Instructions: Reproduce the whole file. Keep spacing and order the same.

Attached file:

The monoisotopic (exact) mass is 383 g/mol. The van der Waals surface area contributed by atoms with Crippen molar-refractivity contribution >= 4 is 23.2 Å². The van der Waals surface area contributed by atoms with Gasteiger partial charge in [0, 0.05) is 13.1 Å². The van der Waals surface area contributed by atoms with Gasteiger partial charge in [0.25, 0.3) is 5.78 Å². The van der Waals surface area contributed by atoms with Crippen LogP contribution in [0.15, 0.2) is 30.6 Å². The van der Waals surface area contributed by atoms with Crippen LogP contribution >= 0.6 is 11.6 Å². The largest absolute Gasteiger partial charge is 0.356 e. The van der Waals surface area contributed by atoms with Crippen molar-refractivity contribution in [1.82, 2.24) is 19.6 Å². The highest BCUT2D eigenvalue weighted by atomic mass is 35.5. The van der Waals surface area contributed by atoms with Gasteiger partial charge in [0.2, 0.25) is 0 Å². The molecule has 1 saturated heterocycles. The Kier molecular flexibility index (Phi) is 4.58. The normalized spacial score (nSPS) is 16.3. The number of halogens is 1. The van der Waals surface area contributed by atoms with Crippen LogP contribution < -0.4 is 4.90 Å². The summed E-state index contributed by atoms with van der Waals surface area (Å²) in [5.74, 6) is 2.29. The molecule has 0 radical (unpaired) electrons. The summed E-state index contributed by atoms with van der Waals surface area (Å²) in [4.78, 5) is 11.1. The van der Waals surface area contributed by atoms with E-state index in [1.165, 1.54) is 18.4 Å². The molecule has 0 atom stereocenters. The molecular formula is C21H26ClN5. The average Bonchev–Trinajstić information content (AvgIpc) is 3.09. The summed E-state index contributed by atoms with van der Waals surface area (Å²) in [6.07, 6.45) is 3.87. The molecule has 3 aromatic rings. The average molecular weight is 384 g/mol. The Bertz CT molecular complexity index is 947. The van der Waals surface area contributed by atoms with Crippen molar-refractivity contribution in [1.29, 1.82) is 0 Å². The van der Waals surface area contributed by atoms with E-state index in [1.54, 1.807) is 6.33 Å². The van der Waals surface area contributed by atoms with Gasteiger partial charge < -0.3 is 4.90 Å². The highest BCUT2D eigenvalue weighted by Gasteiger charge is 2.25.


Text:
The monoisotopic (exact) mass is 383 g/mol. The van der Waals surface area contributed by atoms with Crippen molar-refractivity contribution >= 4 is 23.2 Å². The van der Waals surface area contributed by atoms with Gasteiger partial charge in [0, 0.05) is 13.1 Å². The van der Waals surface area contributed by atoms with Gasteiger partial charge in [0.25, 0.3) is 5.78 Å². The van der Waals surface area contributed by atoms with Crippen LogP contribution in [0.15, 0.2) is 30.6 Å². The van der Waals surface area contributed by atoms with Crippen LogP contribution >= 0.6 is 11.6 Å². The largest absolute Gasteiger partial charge is 0.356 e. The van der Waals surface area contributed by atoms with Crippen molar-refractivity contribution in [1.82, 2.24) is 19.6 Å². The highest BCUT2D eigenvalue weighted by atomic mass is 35.5. The van der Waals surface area contributed by atoms with Gasteiger partial charge in [0.2, 0.25) is 0 Å². The molecule has 1 saturated heterocycles. The Kier molecular flexibility index (Phi) is 4.58. The normalized spacial score (nSPS) is 16.3. The number of halogens is 1. The van der Waals surface area contributed by atoms with Crippen LogP contribution < -0.4 is 4.90 Å². The summed E-state index contributed by atoms with van der Waals surface area (Å²) in [5.74, 6) is 2.29. The molecule has 0 radical (unpaired) electrons. The summed E-state index contributed by atoms with van der Waals surface area (Å²) in [4.78, 5) is 11.1. The van der Waals surface area contributed by atoms with E-state index in [1.165, 1.54) is 18.4 Å². The molecule has 0 atom stereocenters. The molecular formula is C21H26ClN5. The average Bonchev–Trinajstić information content (AvgIpc) is 3.09. The summed E-state index contributed by atoms with van der Waals surface area (Å²) in [6.07, 6.45) is 3.87. The molecule has 3 aromatic rings. The average molecular weight is 384 g/mol. The Bertz CT molecular complexity index is 947. The van der Waals surface area contributed by atoms with Crippen molar-refractivity contribution in [1.29, 1.82) is 0 Å². The van der Waals surface area contributed by atoms with E-state index in [1.54, 1.807) is 6.33 Å². The van der Waals surface area contributed by atoms with Gasteiger partial charge < -0.3 is 4.90 Å². The highest BCUT2D eigenvalue weighted by Gasteiger charge is 2.25.